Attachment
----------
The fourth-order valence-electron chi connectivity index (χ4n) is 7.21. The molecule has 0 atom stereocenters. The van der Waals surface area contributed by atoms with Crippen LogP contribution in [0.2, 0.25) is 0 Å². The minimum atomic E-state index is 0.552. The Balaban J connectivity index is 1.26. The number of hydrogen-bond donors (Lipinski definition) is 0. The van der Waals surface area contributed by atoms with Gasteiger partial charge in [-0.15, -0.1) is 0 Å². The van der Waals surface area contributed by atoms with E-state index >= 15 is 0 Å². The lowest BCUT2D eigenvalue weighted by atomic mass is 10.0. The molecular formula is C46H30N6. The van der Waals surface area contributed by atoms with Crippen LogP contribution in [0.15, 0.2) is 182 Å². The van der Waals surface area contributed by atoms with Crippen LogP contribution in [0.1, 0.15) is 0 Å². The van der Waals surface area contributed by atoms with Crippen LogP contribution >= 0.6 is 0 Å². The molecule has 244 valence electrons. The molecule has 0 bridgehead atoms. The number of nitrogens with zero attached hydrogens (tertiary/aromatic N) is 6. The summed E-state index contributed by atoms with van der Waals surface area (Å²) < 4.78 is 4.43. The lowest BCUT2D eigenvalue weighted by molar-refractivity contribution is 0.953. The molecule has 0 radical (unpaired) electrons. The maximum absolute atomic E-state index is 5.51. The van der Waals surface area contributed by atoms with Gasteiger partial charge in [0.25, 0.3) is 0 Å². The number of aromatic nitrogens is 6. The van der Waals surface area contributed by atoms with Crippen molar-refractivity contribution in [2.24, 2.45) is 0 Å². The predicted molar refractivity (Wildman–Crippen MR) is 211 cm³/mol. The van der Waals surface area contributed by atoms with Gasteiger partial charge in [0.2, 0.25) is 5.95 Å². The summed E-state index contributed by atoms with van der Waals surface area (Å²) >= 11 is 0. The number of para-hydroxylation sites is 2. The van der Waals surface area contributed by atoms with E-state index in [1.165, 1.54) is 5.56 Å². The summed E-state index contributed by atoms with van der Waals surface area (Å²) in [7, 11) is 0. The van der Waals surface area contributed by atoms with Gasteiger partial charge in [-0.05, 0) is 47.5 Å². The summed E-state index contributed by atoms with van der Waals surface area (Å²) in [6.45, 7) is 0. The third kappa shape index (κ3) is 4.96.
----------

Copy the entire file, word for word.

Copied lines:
The fourth-order valence-electron chi connectivity index (χ4n) is 7.21. The molecule has 0 atom stereocenters. The van der Waals surface area contributed by atoms with Crippen LogP contribution in [0.2, 0.25) is 0 Å². The minimum atomic E-state index is 0.552. The Balaban J connectivity index is 1.26. The number of hydrogen-bond donors (Lipinski definition) is 0. The van der Waals surface area contributed by atoms with Gasteiger partial charge in [-0.15, -0.1) is 0 Å². The van der Waals surface area contributed by atoms with E-state index >= 15 is 0 Å². The lowest BCUT2D eigenvalue weighted by atomic mass is 10.0. The molecular formula is C46H30N6. The van der Waals surface area contributed by atoms with Crippen LogP contribution in [0.15, 0.2) is 182 Å². The van der Waals surface area contributed by atoms with Crippen LogP contribution in [0.1, 0.15) is 0 Å². The van der Waals surface area contributed by atoms with Crippen LogP contribution >= 0.6 is 0 Å². The molecule has 244 valence electrons. The molecule has 0 bridgehead atoms. The number of nitrogens with zero attached hydrogens (tertiary/aromatic N) is 6. The summed E-state index contributed by atoms with van der Waals surface area (Å²) < 4.78 is 4.43. The lowest BCUT2D eigenvalue weighted by molar-refractivity contribution is 0.953. The molecule has 0 radical (unpaired) electrons. The maximum absolute atomic E-state index is 5.51. The van der Waals surface area contributed by atoms with Gasteiger partial charge in [0.25, 0.3) is 0 Å². The number of aromatic nitrogens is 6. The van der Waals surface area contributed by atoms with Crippen molar-refractivity contribution in [2.24, 2.45) is 0 Å². The predicted molar refractivity (Wildman–Crippen MR) is 211 cm³/mol. The van der Waals surface area contributed by atoms with Gasteiger partial charge in [0.2, 0.25) is 5.95 Å². The summed E-state index contributed by atoms with van der Waals surface area (Å²) >= 11 is 0. The number of para-hydroxylation sites is 2. The van der Waals surface area contributed by atoms with E-state index in [1.165, 1.54) is 5.56 Å². The summed E-state index contributed by atoms with van der Waals surface area (Å²) in [7, 11) is 0. The van der Waals surface area contributed by atoms with Gasteiger partial charge in [-0.05, 0) is 47.5 Å². The summed E-state index contributed by atoms with van der Waals surface area (Å²) in [6.45, 7) is 0. The third kappa shape index (κ3) is 4.96.